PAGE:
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Technology that determines an individual’s identity or location has been the subject of significant media attention in the first half of 2018: Amazon made news with the sale of its facial recognition technology to law enforcement, the U.S. Supreme Court ruled that the government generally must obtain a warrant to access certain types of geolocation information, California arrested the Golden State Killer using the DNA information of a relative, and Facebook came under fire for the way in which Cambridge Analytica accessed the data of tens of millions of users. Garnering less attention, but of no less importance, are the legislative efforts underway in the federal government and in many states to regulate these emerging technologies and limit the ways in which this information can be collected.

At the federal level, during the past decade, members of Congress on both sides of the political aisle have proposed legislation that would restrict the collection of geolocation information, but have yet to pass anything.  The most recent proposal (on the heels of the revelations about Cambridge Analytica) is the Social Media Privacy Protection and Consumer Rights Act of 2018, which would prohibit the collection, without disclosures and consent, of a wide variety of personal information including geolocation information.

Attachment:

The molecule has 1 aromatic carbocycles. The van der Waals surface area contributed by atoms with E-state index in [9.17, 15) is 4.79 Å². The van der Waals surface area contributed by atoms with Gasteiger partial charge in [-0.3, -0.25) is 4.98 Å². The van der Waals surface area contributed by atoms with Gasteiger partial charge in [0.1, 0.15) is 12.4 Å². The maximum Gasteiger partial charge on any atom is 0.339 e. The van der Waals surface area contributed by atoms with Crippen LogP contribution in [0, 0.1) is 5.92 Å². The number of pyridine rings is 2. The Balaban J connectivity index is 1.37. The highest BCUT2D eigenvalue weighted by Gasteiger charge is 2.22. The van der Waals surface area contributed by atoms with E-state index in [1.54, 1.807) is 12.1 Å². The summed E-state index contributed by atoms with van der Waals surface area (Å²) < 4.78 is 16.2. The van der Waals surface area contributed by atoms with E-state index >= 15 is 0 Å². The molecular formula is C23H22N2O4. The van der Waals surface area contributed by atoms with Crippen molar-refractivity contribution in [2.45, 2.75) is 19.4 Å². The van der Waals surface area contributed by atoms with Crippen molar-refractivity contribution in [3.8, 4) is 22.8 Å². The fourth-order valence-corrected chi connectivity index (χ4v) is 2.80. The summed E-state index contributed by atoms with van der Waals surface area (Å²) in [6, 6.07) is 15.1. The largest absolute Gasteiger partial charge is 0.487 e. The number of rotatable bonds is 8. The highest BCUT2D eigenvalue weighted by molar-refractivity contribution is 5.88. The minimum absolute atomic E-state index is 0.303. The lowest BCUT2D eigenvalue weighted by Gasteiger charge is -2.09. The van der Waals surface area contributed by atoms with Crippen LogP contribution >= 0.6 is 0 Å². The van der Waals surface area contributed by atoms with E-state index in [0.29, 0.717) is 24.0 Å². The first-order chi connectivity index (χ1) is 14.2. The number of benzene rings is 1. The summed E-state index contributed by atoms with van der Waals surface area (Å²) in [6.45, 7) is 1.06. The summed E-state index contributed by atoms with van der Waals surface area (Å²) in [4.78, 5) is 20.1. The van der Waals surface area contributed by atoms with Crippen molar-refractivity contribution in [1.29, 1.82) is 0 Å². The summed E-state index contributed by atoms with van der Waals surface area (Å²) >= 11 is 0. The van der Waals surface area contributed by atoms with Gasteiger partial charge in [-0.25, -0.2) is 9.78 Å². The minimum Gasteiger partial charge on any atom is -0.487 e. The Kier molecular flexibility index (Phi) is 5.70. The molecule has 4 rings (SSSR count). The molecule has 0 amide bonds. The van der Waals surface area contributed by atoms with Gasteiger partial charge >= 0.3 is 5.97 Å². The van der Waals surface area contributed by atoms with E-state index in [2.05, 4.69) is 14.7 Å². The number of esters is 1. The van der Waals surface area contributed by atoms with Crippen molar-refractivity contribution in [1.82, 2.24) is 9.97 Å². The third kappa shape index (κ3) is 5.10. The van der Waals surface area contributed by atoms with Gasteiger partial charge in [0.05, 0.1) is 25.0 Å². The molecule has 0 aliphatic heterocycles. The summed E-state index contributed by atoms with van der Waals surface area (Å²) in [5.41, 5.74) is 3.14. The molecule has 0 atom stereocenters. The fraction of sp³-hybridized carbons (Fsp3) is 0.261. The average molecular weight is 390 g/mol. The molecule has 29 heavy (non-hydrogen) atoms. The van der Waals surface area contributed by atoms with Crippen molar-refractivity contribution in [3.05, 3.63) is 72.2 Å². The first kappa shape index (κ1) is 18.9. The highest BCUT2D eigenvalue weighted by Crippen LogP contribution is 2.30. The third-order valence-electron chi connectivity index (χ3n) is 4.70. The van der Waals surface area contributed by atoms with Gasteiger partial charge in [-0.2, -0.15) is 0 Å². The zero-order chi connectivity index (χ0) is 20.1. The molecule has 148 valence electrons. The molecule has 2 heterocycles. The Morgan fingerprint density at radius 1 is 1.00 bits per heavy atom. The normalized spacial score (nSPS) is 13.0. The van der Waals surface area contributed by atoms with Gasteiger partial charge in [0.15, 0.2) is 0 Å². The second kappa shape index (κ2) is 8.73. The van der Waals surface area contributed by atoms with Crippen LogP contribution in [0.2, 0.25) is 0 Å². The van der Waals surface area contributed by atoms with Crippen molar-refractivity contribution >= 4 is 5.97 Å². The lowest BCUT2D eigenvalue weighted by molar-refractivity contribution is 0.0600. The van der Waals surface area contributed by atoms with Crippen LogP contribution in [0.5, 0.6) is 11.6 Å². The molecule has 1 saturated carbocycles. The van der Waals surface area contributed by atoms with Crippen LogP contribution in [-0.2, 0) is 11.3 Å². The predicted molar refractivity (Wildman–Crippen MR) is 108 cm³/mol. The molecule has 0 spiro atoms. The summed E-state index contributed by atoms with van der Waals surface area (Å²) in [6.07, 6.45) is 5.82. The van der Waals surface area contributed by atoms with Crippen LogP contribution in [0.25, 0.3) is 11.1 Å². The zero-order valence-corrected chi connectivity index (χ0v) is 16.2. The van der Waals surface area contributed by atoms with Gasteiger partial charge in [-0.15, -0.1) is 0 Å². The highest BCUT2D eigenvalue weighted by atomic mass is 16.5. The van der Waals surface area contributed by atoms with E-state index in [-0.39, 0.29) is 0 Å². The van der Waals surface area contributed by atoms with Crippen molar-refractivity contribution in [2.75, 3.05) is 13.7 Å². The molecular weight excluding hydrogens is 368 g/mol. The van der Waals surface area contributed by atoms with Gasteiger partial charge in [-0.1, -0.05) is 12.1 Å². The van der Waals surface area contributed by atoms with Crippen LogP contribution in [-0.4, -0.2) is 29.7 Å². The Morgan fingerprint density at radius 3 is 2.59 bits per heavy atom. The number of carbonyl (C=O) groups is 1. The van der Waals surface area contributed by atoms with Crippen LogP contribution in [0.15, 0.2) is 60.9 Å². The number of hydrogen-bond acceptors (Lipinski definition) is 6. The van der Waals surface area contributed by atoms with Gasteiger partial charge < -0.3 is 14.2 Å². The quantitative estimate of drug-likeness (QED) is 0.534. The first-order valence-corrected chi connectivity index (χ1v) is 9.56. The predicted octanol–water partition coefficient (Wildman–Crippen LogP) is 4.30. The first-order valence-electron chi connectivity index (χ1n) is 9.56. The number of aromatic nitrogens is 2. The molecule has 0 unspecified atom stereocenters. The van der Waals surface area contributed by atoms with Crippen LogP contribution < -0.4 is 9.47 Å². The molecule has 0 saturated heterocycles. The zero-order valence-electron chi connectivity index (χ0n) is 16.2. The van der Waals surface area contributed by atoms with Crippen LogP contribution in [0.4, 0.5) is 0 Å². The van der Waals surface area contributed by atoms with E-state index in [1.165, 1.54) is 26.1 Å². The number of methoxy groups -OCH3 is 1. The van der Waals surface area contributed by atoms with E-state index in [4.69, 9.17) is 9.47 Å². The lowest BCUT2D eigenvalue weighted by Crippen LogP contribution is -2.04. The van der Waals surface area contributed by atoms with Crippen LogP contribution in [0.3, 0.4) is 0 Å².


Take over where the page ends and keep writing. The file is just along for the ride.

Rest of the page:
At the state level, in the absence of federal regulations, a number of states have proposed (and some have passed) laws addressing the collection and use of biometric and/or geolocation information.  During the first half of 2018, California and New Hampshire both passed new laws; legislators in Alaska, Delaware, New Jersey and New York proposed new laws; and Illinois proposed sweeping changes to the Illinois Biometric Information Privacy Act, one of the few state laws governing the general collection, use, and storage of biometric information.

A more detailed overview of these legislative efforts can be found in my article “Biometrics and Geolocation Legislation: A Midyear Update,” published recently on Law360.

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